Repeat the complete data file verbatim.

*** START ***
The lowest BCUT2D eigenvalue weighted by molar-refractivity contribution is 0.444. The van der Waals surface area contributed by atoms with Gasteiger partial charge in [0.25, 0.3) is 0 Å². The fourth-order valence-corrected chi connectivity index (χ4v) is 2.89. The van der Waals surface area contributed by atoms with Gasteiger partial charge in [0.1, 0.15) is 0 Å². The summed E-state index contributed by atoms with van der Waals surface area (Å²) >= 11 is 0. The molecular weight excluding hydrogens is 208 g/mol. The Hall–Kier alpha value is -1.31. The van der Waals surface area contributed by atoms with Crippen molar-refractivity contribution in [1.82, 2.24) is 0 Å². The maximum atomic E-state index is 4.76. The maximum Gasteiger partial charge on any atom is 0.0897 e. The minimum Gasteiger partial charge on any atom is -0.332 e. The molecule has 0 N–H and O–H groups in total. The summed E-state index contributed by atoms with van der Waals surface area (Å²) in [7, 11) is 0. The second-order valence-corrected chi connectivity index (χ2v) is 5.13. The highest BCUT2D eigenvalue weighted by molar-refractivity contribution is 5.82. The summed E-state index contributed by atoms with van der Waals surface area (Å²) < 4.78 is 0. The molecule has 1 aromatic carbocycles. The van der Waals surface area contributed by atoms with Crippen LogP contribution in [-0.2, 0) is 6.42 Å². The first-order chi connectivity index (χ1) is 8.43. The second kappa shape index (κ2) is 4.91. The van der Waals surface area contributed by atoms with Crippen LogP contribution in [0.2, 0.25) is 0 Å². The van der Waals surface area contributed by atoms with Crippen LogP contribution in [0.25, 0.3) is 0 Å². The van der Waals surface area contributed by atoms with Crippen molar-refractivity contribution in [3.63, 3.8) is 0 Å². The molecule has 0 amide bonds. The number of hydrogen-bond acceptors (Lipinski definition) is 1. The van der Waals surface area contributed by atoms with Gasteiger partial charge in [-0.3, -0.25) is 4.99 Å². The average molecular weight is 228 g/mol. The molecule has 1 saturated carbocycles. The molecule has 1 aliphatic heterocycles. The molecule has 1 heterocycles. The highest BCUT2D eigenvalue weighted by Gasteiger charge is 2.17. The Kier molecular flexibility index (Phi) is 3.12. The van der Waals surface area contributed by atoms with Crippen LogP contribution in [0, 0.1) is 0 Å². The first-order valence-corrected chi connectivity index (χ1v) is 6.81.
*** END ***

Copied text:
The lowest BCUT2D eigenvalue weighted by molar-refractivity contribution is 0.444. The van der Waals surface area contributed by atoms with Gasteiger partial charge in [0.25, 0.3) is 0 Å². The fourth-order valence-corrected chi connectivity index (χ4v) is 2.89. The van der Waals surface area contributed by atoms with Gasteiger partial charge in [0.1, 0.15) is 0 Å². The summed E-state index contributed by atoms with van der Waals surface area (Å²) >= 11 is 0. The molecular weight excluding hydrogens is 208 g/mol. The Hall–Kier alpha value is -1.31. The van der Waals surface area contributed by atoms with Crippen molar-refractivity contribution in [1.82, 2.24) is 0 Å². The maximum atomic E-state index is 4.76. The maximum Gasteiger partial charge on any atom is 0.0897 e. The minimum Gasteiger partial charge on any atom is -0.332 e. The molecule has 0 N–H and O–H groups in total. The summed E-state index contributed by atoms with van der Waals surface area (Å²) in [7, 11) is 0. The second-order valence-corrected chi connectivity index (χ2v) is 5.13. The highest BCUT2D eigenvalue weighted by molar-refractivity contribution is 5.82. The summed E-state index contributed by atoms with van der Waals surface area (Å²) < 4.78 is 0. The molecule has 1 aromatic carbocycles. The van der Waals surface area contributed by atoms with Crippen LogP contribution in [-0.2, 0) is 6.42 Å². The first-order chi connectivity index (χ1) is 8.43. The second kappa shape index (κ2) is 4.91. The van der Waals surface area contributed by atoms with Crippen LogP contribution in [0.2, 0.25) is 0 Å². The van der Waals surface area contributed by atoms with Crippen LogP contribution in [0.25, 0.3) is 0 Å². The van der Waals surface area contributed by atoms with Crippen molar-refractivity contribution in [3.63, 3.8) is 0 Å². The molecule has 0 amide bonds. The number of hydrogen-bond acceptors (Lipinski definition) is 1. The van der Waals surface area contributed by atoms with Gasteiger partial charge in [-0.3, -0.25) is 4.99 Å². The average molecular weight is 228 g/mol. The molecule has 1 saturated carbocycles. The molecule has 1 aliphatic heterocycles. The molecule has 1 heterocycles. The highest BCUT2D eigenvalue weighted by Gasteiger charge is 2.17. The Kier molecular flexibility index (Phi) is 3.12. The van der Waals surface area contributed by atoms with Crippen LogP contribution in [0, 0.1) is 0 Å². The first-order valence-corrected chi connectivity index (χ1v) is 6.81.